Valentina Vladimirovna Tereshkova was born on March 6, 1937, in the village of Maslennikovo, near Yaroslavl in western Russia. Her father, a tractor driver before enlisting in the Red Army, was killed fighting the Nazis during World War II, leaving her mother to raise Valentina and two siblings. Tereshkova was not able to attend school until she was eight, and had to withdraw to work in the same textile plant as her mother when she was sixteen. Despite economic hardships, she continued her education through correspondence courses, and in 1959, began to parachute as a hobby. By 1961 Valentina Tereshkova had parachuted out of more than 125 aircraft.

When Tereshkova and four other female cosmonauts were selected for the Soviet space program on March 12, 1962, she became the first cosmonaut recruit who lacked experience as a test pilot. Her selection was instead based on her parachuting skills (early Soviet craft had to be exited via parachute prior to landing) and propaganda values such as her proletarian background, and war hero father. Tereshkova was assigned to be the pilot of the Vostok 6 mission. Her radio call sign was “Chaika,” Russian for “seagull.”

Vostok 6 lifted off from Tyuratam Launch Center (now Baikanor Cosmodrome), Kazakhstan on June 16, 1963. It remained in space for nearly three days and orbited the Earth 48 times, giving Tereshkova more time in space than all of the American Mercury astronauts combined. Vostok 6 reentered the Earth’s atmosphere on June 19, and Tereshkova parachuted to the ground, as all early cosmonauts had to do. She became a worldwide celebrity, as the first woman in space, and the first woman in orbit.

Soviet Chief Designer Sergei Korolev was reportedly unhappy with Tereshkova’s performance and claimed she was “on the edge of psychological instability” during the flight. She later retorted, “I felt fine after 24 hours and asked the state commission to prolong my stay in space to three days. And I carried out the entire schedule. Could I have done that if I had been half-dead?” Ultimately, it would be another nineteen years before another woman entered outer space (Svetlana Savitskaya, aboard Soyuz-T 7). In her one flight, Valentina Tereshkova spent a total of 2.95 days in space.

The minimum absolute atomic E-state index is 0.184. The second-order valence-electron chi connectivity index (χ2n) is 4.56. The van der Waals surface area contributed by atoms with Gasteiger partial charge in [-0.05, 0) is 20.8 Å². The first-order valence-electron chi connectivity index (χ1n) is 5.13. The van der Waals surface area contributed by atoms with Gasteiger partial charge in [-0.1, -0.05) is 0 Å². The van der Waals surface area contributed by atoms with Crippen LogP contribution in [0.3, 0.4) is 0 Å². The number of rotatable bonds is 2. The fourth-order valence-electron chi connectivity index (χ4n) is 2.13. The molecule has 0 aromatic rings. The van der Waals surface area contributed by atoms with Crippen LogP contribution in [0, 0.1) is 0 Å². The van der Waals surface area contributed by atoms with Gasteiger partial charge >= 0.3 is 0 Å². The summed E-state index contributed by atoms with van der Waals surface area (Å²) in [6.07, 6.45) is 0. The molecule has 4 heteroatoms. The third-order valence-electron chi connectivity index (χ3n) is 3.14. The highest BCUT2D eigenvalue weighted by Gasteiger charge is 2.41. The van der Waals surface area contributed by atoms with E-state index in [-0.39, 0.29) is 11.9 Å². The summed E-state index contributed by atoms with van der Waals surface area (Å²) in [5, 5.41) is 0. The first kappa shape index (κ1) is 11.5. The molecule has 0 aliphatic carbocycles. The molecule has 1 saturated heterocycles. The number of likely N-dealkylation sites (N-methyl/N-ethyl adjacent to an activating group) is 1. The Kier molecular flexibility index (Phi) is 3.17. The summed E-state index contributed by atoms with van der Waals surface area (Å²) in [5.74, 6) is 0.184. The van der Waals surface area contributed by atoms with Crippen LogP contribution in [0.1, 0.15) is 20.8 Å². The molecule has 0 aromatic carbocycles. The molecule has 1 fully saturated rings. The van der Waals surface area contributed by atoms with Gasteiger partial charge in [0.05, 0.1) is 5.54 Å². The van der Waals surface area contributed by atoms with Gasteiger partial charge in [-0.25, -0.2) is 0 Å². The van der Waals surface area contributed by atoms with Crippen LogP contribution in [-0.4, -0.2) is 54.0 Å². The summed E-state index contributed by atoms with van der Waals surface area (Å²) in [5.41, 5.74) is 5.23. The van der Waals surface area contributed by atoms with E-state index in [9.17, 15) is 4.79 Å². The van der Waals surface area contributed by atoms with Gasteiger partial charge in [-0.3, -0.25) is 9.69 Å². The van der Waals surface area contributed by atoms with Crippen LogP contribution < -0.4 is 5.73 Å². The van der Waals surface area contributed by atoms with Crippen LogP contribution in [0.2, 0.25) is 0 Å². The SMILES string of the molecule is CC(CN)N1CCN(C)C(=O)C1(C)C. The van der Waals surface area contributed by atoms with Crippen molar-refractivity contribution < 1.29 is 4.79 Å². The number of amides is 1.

Tereshkova and her fellow female cosmonauts were never an integral part of the cosmonaut corps nor were they treated on an equal basis with the male cosmonauts as the Soviet government prized them primarily for propaganda purposes. She was scheduled to command an all-female flight aboard a Voskhod spacecraft in 1965, but this was canceled after the many problems identified with the Voskhod 2 mission in March 1965. The female cosmonaut program was disbanded in 1969, and it wasn’t until the early 1980’s that another female cosmonaut group was recruited, and that was in response to the United States training female astronauts for its Space Shuttle program.

After her flight, Valentina Tereshkova became a prominent member of the Communist Party and a representative of the Soviet government to numerous international women’s organizations and events. In 1964, Tereshkova enrolled in the Zhukovskiy Military Air Academy, graduating with distinction five years later. She was also a member of the World Peace Council in 1966, a member of the Yaroslavl Supreme Soviet in 1967, and a member of the council of the Union of the Supreme Soviet from 1966 to 1974, when she was elected to the presidium of the Supreme Soviet in 1974.

She was the Soviet representative to the UN Conference for the International Women’s Year in Mexico City in 1975. Her other honors include the rank of deputy to the Supreme Soviet; membership in the Communist Party of the Soviet Union Central Committee; Vice President of the International Woman’s Democratic Federation; and President of the Soviet-Algerian Friendship Society.

With the collapse of the Soviet Union in 1991, Tereshkova lost her political standing. She left the space service with the rank of colonel-engineer on April 30, 1997, and is thought to have retired in Moscow. She is still revered as a Russian heroine, and to many of her countrymen, her importance in Russian space history is second only to that of Yuri Gagarin and Alexei Leonov. Since her retirement from politics, she appears in public only rarely, usually at space-related events. Tereshkova Crater on the Moon and asteroid 1671 Seagull (her radio call sign) are named in her honor.